In Italy, Ferri et al. (2017) used questionnaire surveys to study game consumption by 766 Italian shooters. An average of 100–200 g game per serving was consumed with an average of four servings per month (once per week). The highest rate of game intake recorded was 3 kg per month, and game was regularly consumed with friends and relatives. From these results, it was estimated that 3% of the Italian population were regular consumers of wild game. Danieli et al. (2012) found that hunters and their families in central Italy (221 adults and 41 children) regularly ate wild boar throughout the year with mean weekly consumption of 123 g meat, 45 g liver by adults, and 49 g meat, 10 g liver by children. 80 adults and 18 children ate both meat and liver.

In Spain, 6.3% of 3000 people surveyed reported eating game meat of all kinds (large game, partridge, quail or rabbit), but the frequency of consumption was not given (AESAN 2012). In a separate study of people that reported eating game, Sevillano Morales et al. (2011) found that average consumption of red deer and wild boar, in people that consumed both meats, was 8.4 kg/year (maximum 56.67 kg/year) for hunters (n = 90) and 4.41 (max. 55 kg/year) in non-hunters (n = 50). Maximum consumption was by two people who only ate large game meat, so represents an outlying extreme. Sevillano Morales et al. (2018) found mean game meat consumption of 8.57 kg/person/year (of wild boar, red deer, rabbit (Oryctolagus cuniculus), partridge (Alectoris rufa) and processed meat products made from them) in 337 habitual consumers of game (hunters and their relatives).

In Germany, Gerofke et al. (2018) conducted a game consumption survey of a representative sample of 1000 people and found that the minimum proportion of people that consumed meals of at least one of either red deer, roe deer and wild boar was: more than once per week (0.8%); once per week (0.7%); one to 3 times per month (2.4%); 6–11 times per year (2.3%); one to 5 times per year (31.9%). Game consumption figures for the three species were given separately and the authors do not state whether those people that ate one species also ate other species. Hence these rates are minima.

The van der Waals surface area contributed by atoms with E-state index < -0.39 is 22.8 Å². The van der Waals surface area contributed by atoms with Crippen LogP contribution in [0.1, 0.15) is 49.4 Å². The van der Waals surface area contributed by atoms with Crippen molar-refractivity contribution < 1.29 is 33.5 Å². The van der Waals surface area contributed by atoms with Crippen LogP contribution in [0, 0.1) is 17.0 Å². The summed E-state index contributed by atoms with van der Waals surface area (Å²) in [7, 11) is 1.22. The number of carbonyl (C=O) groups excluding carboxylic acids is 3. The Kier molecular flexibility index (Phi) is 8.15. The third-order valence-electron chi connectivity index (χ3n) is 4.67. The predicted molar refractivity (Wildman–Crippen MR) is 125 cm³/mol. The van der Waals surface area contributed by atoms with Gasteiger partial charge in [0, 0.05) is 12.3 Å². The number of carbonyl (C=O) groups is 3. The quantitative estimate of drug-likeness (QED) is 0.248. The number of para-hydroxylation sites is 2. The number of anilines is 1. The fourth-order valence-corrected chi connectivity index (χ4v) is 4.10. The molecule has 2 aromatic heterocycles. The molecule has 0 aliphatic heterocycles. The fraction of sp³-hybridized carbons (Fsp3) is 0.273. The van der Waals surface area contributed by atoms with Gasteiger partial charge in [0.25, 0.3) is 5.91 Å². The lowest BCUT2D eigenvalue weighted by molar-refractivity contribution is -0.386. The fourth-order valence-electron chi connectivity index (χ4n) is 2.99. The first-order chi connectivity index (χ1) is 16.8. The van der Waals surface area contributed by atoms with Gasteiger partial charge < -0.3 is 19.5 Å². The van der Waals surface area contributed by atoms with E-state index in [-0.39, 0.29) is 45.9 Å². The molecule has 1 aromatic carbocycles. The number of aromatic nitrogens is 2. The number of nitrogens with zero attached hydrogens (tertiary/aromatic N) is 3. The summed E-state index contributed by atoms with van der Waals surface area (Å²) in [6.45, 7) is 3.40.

No reliable data exist on the amounts of game consumed in France, but ANSES (2018) performed a risk assessment in which most consumers of game were considered to be hunters and their relatives. Since 1.1 million people have a hunting permit, a total of about 3–4 million people were thought to consume game. This comprises about 6% of the population. Among these, two scenarios of game consumption were considered, those of regular (e.g. 200 g every 2 weeks) or high (200 g per week) consumption.

Sweden has an annual “production” of game meat corresponding to approximately 12% of the production of beef, and about 600 000–900 000 persons (7–10% of the population) were estimated to be potential high consumers of game, though there was no definition of a high rate of consumption (Ankarberg et al. 2013).

Taken as a whole, the studies described above indicate that the main consumers of game are hunters and their families and associates, and that a few percent of the population may be frequent (a few times per month) or high (once per week or more) consumers of game in most countries. While we have only been able to find any kind of estimate or assumed consumption levels for six countries, these countries hold more than two-thirds (67%) of all EU hunters (FACE 2010) and include the five countries with the most hunters, i.e. France, Spain, UK, Italy and Germany. Consequently they are likely to be broadly representative of the EU and illustrate that the number of people at potential risk of health effects from lead in game is non-negligible across the EU. Taking the consumption of at least one meal of game meat per week, averaged across the whole year, as the definition of a high-level game consumer, and assuming that 1% of the total population of the EU countries are high-level consumers, gives a rough estimate of about 5 million high-level consumers in the EU.